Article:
Argentina’s Debt Snarl

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from TIME Magazine,

Argentina’s debt snarl tells us how risky the global financial system still is.

In 2001, Argentina defaulted on $80 billion worth of sovereign debt, the bonds that a country issues to raise money. It had to restructure, just as Greece had to more recently, and over the years, some 93% of creditors went along with the cut-rate deals, taking “exchange” bonds that paid 30¢ on the dollar.

“Argentina isn’t a poor country. It’s a G-20 nation,” says Jay Newman, Elliott’s Argentina-portfolio manager. “It’s chosen for political reasons not to negotiate a fair settlement with us or more than 61,000 other bondholders.” Certainly no one would argue that the Argentine government is a paragon of best practices; Argentina, which had the same per capita GDP as Switzerland in the 1950s, has defaulted eight times.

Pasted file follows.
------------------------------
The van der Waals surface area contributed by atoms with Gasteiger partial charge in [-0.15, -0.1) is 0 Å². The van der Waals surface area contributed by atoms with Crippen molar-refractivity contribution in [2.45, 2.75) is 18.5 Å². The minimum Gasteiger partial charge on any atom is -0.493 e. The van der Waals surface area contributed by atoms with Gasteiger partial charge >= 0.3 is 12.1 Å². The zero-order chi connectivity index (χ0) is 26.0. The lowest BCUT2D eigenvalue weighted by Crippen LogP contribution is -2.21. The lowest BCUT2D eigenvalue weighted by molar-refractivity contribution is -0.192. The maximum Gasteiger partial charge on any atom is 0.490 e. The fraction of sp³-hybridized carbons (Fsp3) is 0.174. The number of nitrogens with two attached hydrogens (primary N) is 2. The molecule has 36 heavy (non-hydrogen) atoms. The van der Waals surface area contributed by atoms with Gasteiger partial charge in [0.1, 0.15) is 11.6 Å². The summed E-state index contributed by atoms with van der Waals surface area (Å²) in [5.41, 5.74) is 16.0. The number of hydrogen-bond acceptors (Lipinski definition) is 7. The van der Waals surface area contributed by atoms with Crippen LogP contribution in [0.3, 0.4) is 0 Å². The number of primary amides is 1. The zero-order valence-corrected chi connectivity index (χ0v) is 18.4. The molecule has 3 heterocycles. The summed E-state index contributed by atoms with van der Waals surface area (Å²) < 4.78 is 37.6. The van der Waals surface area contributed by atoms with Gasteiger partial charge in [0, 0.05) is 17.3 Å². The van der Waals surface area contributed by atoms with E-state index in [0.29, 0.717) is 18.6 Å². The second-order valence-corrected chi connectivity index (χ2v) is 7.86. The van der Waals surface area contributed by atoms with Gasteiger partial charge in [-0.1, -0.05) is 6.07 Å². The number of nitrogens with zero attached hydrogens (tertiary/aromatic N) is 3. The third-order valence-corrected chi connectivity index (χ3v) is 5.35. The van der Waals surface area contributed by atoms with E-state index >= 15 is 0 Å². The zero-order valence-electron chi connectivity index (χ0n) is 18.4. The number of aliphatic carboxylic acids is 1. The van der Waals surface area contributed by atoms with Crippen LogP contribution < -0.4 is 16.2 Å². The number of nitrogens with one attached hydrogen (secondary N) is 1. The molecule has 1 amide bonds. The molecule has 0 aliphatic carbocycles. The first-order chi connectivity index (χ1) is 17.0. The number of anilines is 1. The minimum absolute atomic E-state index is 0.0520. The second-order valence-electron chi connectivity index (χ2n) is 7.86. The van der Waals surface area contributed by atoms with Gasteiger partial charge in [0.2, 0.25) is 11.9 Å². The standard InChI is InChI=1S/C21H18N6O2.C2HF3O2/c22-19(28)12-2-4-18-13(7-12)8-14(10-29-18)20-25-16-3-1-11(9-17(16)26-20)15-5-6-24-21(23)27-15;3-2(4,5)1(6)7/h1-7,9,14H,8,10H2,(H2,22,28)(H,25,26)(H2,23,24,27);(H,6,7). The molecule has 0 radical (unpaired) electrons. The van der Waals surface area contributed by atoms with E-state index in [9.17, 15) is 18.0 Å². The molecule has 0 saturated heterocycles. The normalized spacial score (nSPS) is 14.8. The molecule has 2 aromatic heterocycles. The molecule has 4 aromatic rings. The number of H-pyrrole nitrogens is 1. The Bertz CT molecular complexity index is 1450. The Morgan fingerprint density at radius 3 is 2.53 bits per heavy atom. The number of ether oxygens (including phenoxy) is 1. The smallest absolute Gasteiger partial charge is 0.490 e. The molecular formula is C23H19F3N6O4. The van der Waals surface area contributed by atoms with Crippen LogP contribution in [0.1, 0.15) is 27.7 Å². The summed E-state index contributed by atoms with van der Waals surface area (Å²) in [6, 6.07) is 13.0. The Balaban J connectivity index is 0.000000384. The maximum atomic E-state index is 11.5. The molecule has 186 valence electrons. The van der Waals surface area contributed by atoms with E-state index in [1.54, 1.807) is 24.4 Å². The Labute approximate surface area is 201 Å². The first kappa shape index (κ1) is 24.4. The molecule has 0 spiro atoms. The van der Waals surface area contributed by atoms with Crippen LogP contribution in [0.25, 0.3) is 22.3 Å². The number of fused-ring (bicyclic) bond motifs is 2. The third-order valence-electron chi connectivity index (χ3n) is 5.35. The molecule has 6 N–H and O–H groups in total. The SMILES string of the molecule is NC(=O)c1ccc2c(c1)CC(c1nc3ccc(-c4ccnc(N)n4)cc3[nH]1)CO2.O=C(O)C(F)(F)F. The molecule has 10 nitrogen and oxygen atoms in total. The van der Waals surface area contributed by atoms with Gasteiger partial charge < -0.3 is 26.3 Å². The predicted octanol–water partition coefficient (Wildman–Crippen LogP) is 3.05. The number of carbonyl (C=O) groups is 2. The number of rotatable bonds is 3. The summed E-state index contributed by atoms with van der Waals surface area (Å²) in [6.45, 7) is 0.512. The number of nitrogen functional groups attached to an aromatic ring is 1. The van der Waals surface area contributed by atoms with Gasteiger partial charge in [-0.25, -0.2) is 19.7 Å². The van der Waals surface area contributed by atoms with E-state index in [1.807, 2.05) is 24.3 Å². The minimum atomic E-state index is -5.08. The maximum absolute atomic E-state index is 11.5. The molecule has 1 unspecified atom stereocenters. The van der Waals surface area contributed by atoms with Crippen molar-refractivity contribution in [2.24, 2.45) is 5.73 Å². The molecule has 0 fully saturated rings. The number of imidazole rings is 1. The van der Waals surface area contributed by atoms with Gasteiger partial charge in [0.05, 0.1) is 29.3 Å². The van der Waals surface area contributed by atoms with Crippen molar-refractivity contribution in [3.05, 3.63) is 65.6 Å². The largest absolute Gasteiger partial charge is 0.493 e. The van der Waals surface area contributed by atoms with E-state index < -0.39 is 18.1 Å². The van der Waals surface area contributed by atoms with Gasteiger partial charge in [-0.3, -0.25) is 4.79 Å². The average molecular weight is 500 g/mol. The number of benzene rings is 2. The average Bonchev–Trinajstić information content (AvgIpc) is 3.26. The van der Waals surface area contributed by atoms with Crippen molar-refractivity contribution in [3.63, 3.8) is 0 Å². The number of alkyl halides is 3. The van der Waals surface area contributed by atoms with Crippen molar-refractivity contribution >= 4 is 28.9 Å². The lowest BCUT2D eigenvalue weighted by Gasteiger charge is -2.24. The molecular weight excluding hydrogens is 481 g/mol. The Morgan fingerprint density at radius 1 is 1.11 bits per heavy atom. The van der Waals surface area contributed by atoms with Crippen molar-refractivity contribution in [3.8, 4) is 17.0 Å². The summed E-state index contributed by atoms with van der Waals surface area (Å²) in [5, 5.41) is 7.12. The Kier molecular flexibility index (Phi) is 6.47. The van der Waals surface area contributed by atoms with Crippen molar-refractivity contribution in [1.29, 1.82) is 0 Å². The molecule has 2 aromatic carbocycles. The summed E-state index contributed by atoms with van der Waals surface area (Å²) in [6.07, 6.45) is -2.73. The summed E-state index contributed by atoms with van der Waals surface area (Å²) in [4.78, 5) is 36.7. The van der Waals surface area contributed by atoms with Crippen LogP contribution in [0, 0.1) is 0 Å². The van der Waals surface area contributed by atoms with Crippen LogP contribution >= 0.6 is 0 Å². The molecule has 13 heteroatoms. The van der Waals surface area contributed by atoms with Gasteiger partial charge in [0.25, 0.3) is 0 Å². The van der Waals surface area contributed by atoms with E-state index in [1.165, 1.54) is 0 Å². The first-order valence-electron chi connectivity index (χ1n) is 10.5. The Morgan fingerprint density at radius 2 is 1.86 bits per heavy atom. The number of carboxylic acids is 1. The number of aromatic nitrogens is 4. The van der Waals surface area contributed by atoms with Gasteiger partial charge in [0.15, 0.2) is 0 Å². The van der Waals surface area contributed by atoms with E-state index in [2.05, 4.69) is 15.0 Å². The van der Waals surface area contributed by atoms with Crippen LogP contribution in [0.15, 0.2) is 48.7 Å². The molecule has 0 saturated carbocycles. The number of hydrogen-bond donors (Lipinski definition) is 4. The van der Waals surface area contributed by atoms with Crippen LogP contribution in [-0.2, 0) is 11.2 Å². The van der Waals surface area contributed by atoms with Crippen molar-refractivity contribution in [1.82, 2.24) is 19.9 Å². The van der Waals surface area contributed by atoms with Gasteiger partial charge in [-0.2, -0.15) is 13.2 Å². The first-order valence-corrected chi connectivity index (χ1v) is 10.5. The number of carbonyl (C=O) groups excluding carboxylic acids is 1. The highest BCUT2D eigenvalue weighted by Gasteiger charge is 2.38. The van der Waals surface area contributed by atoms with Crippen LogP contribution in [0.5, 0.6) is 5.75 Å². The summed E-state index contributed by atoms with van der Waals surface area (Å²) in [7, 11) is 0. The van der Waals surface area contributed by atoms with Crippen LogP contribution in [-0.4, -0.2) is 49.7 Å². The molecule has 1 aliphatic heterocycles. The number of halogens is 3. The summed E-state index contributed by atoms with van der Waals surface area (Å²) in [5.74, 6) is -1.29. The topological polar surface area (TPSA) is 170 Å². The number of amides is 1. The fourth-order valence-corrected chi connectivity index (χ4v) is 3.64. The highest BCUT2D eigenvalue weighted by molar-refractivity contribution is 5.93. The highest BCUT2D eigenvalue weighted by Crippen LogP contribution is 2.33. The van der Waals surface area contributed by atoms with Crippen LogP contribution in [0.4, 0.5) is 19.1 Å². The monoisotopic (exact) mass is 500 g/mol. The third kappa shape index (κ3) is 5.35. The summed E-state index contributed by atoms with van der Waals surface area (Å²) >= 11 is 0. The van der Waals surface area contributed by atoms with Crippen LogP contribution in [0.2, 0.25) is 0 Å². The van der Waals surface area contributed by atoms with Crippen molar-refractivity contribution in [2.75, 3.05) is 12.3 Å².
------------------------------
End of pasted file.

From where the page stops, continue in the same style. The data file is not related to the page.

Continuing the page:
The Argentine crisis says three important things about the global economy. First, the balance between creditors and debtors has shifted. As data from the McKinsey Global Institute (MGI) show, there’s more debt globally than there was before the 2008 financial crisis. But now, the largest portion of it consists of public-sector debt. With the rise in public debt comes a greater risk of sovereign defaults, which can wreak havoc on the global economy. (Remember the euro crisis?) Government debt is 103% of GDP of the world’s leading economies, up from 71% at the end of 2007.

Second, the global economy is becoming more fragmented. The fact that a federal court in New York City ruled in favor of the holdouts is a sign that the global economy is splitting along national and ideological lines.

Finally, the case shows how much work remains to be done in making our financial system more transparent. In addition to establishing a single standard for sovereign default, we desperately need to make complex security holdings more visible.

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